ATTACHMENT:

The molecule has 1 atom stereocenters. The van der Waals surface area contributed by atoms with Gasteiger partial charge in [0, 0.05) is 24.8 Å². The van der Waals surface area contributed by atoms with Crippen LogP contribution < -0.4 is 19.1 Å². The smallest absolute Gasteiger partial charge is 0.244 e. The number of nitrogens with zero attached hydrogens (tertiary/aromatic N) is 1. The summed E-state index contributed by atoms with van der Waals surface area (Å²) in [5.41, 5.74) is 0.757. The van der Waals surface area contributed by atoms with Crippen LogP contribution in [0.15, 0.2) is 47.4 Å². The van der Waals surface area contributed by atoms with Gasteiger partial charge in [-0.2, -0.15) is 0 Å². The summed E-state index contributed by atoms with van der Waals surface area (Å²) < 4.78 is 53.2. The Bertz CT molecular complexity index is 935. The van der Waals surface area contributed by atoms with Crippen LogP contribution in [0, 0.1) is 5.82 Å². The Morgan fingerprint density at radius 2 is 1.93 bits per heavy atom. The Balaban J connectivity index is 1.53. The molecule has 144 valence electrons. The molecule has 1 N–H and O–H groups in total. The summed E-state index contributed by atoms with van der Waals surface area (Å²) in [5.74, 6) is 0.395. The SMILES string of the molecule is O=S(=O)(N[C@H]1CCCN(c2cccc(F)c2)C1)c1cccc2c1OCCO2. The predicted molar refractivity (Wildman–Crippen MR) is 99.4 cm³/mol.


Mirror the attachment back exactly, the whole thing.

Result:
The molecule has 1 atom stereocenters. The van der Waals surface area contributed by atoms with Gasteiger partial charge in [0, 0.05) is 24.8 Å². The van der Waals surface area contributed by atoms with Crippen LogP contribution < -0.4 is 19.1 Å². The smallest absolute Gasteiger partial charge is 0.244 e. The number of nitrogens with zero attached hydrogens (tertiary/aromatic N) is 1. The summed E-state index contributed by atoms with van der Waals surface area (Å²) in [5.41, 5.74) is 0.757. The van der Waals surface area contributed by atoms with Crippen LogP contribution in [0.15, 0.2) is 47.4 Å². The van der Waals surface area contributed by atoms with Gasteiger partial charge in [-0.2, -0.15) is 0 Å². The summed E-state index contributed by atoms with van der Waals surface area (Å²) < 4.78 is 53.2. The Bertz CT molecular complexity index is 935. The van der Waals surface area contributed by atoms with Crippen LogP contribution in [0, 0.1) is 5.82 Å². The Morgan fingerprint density at radius 2 is 1.93 bits per heavy atom. The Balaban J connectivity index is 1.53. The molecule has 144 valence electrons. The molecule has 1 N–H and O–H groups in total. The summed E-state index contributed by atoms with van der Waals surface area (Å²) in [5.74, 6) is 0.395. The SMILES string of the molecule is O=S(=O)(N[C@H]1CCCN(c2cccc(F)c2)C1)c1cccc2c1OCCO2. The predicted molar refractivity (Wildman–Crippen MR) is 99.4 cm³/mol.